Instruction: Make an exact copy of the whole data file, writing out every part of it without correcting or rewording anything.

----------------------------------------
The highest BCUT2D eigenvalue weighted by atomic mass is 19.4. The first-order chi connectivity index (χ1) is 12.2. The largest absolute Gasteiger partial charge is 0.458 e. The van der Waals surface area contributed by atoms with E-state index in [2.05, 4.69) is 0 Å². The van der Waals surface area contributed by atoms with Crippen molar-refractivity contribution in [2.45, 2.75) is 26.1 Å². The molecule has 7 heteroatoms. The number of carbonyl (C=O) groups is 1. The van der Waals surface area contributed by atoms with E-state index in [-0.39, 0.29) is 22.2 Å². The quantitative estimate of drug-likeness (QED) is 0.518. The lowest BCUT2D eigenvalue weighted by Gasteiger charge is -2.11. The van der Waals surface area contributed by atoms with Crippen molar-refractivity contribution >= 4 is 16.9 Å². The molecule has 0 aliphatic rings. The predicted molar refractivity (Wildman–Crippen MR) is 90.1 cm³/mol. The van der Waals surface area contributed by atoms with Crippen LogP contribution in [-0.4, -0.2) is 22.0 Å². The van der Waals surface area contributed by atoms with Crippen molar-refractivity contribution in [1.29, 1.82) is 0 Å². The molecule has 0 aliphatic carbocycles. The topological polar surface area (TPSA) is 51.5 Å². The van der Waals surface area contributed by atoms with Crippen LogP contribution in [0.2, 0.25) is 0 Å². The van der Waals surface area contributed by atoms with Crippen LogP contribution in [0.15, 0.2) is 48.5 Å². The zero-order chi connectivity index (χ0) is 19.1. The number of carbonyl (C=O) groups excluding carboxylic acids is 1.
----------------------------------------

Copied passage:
The highest BCUT2D eigenvalue weighted by atomic mass is 19.4. The first-order chi connectivity index (χ1) is 12.2. The largest absolute Gasteiger partial charge is 0.458 e. The van der Waals surface area contributed by atoms with E-state index in [2.05, 4.69) is 0 Å². The van der Waals surface area contributed by atoms with Crippen molar-refractivity contribution in [2.45, 2.75) is 26.1 Å². The molecule has 7 heteroatoms. The number of carbonyl (C=O) groups is 1. The van der Waals surface area contributed by atoms with E-state index in [-0.39, 0.29) is 22.2 Å². The quantitative estimate of drug-likeness (QED) is 0.518. The lowest BCUT2D eigenvalue weighted by Gasteiger charge is -2.11. The van der Waals surface area contributed by atoms with Crippen molar-refractivity contribution >= 4 is 16.9 Å². The molecule has 0 aliphatic rings. The predicted molar refractivity (Wildman–Crippen MR) is 90.1 cm³/mol. The van der Waals surface area contributed by atoms with Crippen LogP contribution in [-0.4, -0.2) is 22.0 Å². The van der Waals surface area contributed by atoms with Crippen molar-refractivity contribution in [1.29, 1.82) is 0 Å². The molecule has 0 aliphatic carbocycles. The topological polar surface area (TPSA) is 51.5 Å². The van der Waals surface area contributed by atoms with Crippen LogP contribution in [0.2, 0.25) is 0 Å². The van der Waals surface area contributed by atoms with Crippen LogP contribution in [0.15, 0.2) is 48.5 Å². The zero-order chi connectivity index (χ0) is 19.1. The number of carbonyl (C=O) groups excluding carboxylic acids is 1.